In Act One, Macbeth's plans & actions seem to be motivated most of all by whom/what? a. Lust for riches and power b.the support of the witches c. Lady Macbeth's encouragement d. the advice...

In Act One, Macbeth's plans & actions seem to be motivated most of all by whom/what?

a. Lust for riches and power

b.the support of the witches

c. Lady Macbeth's encouragement

d. the advice of Banquo

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kc4u | College Teacher | (Level 3) Valedictorian

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I have seen the options/priorities given by you. I would like to re-organize the same as hereunder:

a) the withes' proclamations on the heath;

b) Macbeth's own ambition;

c) Duncan's declaration that Malcolm would be the Prince of Cumberland;

d) Lady Macbeth's encouragement.

Let me now go into more details:

a) Witches' Proclamations-- the three witches meet Macbeth and Banquo on the heath; they hail Macbeth first as the thane of Glamis, then as the thane of Cawdor, and finally as the future king of Scotland. Macbeth, as Banquo observes, stands in a trance, 'rapt withal'. Soon Ross and Angus arrive and Macbeth comes to know how he has been rewarded with the title of the thane of Cawdor. Immediate fulfillment of the proclamation of the 2nd witch tempts Macbeth to believe that the 'greatest is behind'.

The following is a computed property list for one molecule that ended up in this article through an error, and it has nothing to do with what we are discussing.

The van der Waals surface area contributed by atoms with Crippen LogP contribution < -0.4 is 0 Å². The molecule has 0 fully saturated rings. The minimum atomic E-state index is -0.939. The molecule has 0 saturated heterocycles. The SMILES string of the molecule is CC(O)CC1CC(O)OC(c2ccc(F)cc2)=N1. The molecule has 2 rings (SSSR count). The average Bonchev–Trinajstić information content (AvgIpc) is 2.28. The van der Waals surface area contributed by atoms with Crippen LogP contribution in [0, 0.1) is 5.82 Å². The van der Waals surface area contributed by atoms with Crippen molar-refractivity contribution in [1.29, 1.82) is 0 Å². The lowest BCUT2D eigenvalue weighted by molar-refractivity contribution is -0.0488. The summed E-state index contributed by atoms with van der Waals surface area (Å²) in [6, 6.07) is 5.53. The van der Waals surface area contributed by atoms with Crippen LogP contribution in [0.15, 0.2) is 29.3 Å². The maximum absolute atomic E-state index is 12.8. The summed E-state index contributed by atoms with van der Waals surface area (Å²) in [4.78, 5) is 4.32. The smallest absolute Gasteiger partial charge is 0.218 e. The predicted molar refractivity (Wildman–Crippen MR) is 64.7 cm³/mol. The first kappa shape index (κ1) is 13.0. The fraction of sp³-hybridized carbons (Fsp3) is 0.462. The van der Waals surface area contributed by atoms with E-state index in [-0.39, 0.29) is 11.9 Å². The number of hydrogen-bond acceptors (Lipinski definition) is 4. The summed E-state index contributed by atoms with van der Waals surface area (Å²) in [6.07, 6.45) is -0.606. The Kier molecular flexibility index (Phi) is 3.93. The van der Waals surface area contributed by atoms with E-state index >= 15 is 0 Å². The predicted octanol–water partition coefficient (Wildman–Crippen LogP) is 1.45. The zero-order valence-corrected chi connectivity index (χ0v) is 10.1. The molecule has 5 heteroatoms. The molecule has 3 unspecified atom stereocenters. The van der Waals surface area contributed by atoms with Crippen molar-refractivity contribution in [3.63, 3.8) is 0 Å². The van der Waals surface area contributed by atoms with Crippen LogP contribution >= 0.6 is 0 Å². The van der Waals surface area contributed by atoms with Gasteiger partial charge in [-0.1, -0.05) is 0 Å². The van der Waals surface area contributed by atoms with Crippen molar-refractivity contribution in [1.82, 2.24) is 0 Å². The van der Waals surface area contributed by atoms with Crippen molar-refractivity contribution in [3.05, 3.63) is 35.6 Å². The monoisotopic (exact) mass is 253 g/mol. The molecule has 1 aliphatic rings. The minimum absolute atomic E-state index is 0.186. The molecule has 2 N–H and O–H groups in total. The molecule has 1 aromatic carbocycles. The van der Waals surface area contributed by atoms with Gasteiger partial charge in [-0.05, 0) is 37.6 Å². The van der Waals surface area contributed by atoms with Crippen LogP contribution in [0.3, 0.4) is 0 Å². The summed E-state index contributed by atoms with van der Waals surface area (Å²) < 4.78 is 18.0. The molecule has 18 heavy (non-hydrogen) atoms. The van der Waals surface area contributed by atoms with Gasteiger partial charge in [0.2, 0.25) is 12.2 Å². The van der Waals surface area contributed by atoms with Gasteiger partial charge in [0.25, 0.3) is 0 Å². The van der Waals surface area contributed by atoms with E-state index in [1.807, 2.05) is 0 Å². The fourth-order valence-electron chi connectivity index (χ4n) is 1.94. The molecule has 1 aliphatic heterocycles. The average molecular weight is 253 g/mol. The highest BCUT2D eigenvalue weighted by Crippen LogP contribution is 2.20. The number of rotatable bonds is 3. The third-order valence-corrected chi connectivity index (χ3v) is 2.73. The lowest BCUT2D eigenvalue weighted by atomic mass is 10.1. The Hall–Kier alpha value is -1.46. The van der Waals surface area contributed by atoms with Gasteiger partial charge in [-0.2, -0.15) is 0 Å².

b) Macbeth's Own Ambition: Macbeth's reactions to the witches' proclamations and his being announced as the thane of Cawdor clearly indicate that there was a seed of evil ambition already in Macbeth. His asides in act 1 sc.3, reveal that he had 'horrible imaginings' as regards his ambition to achieve kingship.

c) Duncan's Declaration in Act 1 sc. 4: In this scene, Duncan declares that his eldest son, Malcolm, would be the Prince of Cumberland, and so the legitimate successor to the throne. This thwarts the chance of Macbeth's becoming the king, though in 11th century Scotland there was 'elective kingship'. As Duncan also declares his visit to Macbeth's castle that very night, Macbeth takes immediate leave of the king to ride to Inverness.

d) Lady Macbeth's Encouragement: Lady Macbeth receives her husband's letter and in her two soliloquies she resolves to chastise him with 'the valour of her tongue'. She apostrophizes to the powers of darkness to fortify her with the direst cruelty. It is she who plans the blueprint of the murder of Duncan, and gets the heinous 'deed' done by him.

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